The search for General Alkali

A COUPLE of weeks after he retired from the Nigerian Army as its Chief of Administration, Major-General Idris Alkali went missing on his way from Abuja to Bauchi through Jos on September 3, 2018.

This touched off a massive search operation as ordered by the Chief of Army Staff, Lt-General Tukur Buratai. While embarking on the search, the Army Headquarters through its Deputy Director, Army Public Relations, Col. Kayode Ogunsanya, assured members of the public that it would be conducted with utmost professionalism.
Late Idris Alkali

This assurance became necessary when indigenes of the villages around Dura-Du District near Jos where the retired officer was suspected to have gone missing started fleeing their homes in fear of a military operation.

According to the statement: “The attention of Headquarters 3 Division has been drawn to reports that the residents of Dura-Du District have fled and abandoned their homes and business premises to avoid being clamped down by the troops involved in the Search and Rescue Operation for the missing retired senior officer.

“Please be informed that the Nigerian Army is a professional organisation that conducts its operations with international best practices and respect for fundamental human rights”.

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We are seriously worried that following the recovery of the General’s car in a derelict mining pond in Dura-Du, reports of indiscriminate “intimidation” of journalists covering the sad event and also members of the public are mounting.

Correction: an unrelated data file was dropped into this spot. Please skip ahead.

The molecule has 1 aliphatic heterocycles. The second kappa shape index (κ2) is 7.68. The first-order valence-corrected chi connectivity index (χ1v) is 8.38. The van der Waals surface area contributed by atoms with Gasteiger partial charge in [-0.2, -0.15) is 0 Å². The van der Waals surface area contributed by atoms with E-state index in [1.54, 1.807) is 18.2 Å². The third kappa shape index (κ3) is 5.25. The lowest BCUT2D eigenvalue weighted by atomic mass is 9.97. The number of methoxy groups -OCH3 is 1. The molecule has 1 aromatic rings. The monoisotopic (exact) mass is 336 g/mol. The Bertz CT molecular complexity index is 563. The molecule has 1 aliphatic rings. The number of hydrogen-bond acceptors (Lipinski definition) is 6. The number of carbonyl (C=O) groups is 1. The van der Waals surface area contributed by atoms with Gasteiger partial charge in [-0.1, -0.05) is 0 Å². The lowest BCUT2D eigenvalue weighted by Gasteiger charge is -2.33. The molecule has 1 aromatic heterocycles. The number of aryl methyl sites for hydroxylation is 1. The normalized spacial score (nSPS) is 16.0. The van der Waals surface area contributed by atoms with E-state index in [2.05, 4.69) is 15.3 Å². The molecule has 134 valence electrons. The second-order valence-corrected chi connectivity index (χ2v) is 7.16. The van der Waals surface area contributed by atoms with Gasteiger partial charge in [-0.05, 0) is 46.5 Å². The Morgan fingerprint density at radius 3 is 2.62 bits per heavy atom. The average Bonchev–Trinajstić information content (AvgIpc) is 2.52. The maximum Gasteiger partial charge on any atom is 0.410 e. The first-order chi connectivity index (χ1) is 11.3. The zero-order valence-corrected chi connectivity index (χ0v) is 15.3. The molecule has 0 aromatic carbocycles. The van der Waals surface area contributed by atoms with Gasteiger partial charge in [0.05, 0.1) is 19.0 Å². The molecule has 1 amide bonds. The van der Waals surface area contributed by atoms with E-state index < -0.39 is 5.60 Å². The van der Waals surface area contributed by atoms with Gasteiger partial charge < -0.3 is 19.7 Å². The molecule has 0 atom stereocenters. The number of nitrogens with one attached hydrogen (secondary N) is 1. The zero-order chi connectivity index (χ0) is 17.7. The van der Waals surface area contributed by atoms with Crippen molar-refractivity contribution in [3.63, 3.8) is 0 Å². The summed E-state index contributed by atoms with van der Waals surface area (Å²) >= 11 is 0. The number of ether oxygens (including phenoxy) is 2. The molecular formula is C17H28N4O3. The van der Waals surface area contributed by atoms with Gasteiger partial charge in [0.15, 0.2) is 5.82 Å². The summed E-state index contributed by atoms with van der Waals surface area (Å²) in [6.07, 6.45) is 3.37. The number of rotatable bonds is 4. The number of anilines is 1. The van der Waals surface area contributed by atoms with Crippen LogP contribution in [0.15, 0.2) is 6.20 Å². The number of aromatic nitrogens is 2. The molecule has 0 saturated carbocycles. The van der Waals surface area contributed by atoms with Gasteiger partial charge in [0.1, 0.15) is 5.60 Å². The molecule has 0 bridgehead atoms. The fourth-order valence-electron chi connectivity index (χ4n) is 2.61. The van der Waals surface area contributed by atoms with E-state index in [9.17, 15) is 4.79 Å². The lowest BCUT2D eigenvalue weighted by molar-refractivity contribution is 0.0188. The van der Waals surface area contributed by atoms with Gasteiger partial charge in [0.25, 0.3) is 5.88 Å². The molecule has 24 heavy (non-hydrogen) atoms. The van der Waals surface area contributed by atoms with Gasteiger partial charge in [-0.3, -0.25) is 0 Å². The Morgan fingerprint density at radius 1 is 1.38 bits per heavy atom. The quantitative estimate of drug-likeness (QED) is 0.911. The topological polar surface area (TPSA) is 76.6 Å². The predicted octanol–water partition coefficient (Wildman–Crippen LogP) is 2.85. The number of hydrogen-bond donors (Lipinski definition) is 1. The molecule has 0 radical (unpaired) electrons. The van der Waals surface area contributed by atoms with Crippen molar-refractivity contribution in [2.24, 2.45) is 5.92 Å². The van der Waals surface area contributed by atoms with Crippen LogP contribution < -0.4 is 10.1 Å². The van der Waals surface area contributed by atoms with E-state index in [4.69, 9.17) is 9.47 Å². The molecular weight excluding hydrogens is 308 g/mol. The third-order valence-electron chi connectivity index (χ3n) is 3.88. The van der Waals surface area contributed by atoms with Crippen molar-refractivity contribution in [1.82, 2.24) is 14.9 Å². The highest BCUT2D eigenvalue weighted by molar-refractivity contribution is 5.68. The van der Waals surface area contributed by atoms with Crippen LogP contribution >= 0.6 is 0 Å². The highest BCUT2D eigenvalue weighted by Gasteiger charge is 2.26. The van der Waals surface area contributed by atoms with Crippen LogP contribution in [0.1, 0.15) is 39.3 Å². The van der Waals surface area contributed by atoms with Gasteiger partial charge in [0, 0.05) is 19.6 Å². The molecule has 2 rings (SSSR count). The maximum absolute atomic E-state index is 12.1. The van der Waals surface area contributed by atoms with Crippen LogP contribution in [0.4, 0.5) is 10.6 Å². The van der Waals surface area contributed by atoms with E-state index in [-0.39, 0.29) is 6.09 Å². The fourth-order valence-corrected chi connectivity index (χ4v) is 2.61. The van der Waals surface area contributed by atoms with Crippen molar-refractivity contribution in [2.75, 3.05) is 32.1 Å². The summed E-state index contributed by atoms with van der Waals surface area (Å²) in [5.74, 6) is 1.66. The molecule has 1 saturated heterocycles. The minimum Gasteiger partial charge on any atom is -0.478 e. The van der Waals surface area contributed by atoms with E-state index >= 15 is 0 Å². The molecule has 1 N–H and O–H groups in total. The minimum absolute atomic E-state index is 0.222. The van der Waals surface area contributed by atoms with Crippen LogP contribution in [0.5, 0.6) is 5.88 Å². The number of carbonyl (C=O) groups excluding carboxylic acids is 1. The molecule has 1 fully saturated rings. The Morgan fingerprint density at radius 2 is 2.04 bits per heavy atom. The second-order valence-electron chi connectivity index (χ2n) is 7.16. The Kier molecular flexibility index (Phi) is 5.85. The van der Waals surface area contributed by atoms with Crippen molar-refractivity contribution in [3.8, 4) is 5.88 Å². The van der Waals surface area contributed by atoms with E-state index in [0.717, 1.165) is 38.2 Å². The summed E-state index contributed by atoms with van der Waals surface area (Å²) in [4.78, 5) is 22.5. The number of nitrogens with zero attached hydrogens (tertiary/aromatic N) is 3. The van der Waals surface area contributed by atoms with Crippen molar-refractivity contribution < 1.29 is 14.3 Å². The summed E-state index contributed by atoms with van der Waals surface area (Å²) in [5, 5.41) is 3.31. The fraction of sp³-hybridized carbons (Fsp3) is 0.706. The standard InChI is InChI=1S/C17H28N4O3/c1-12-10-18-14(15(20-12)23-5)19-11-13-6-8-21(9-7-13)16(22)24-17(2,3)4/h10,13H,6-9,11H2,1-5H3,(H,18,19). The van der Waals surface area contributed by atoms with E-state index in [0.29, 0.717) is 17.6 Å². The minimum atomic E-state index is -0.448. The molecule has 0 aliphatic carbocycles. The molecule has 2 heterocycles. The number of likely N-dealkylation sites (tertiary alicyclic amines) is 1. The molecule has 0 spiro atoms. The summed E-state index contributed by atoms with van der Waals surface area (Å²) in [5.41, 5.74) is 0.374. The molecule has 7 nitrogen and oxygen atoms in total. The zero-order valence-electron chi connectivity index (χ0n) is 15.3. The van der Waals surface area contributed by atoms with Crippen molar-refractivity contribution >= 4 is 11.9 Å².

The Plateau State Chapter of the Nigeria Union of Journalists on Monday, October 8, 2018, issued a statement threatening the boycott of military activities if its officers continued with the “arbitrary harassment, intimidation and arrest” of its members and members of the public as part of the search activities.

The NUJ lamented the arrest and detention of a Correspondent for 28 hours. We share the grief of the Army and members of the family of the missing General. We support all efforts to rescue him alive or recover his remains in the sad event that he has lost his life.

We also look forward to the unravelling of the circumstances behind his disappearance, especially as other vehicles have also been recovered from the mining pond. The Army’s search is a patriotic duty and personal obligation to its missing officer.

We, however, plead with the military authorities to keep their words on the need to be as professional as possible in the search. We do not see how the detention of a journalist helped the mission as there was no evidence that he was connected to the incident.

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We need all hands on deck in this mission. The military needs the cooperation and support of the public, especially indigenes of the vicinity, to succeed in the search. They should provide an enabling atmosphere for that.

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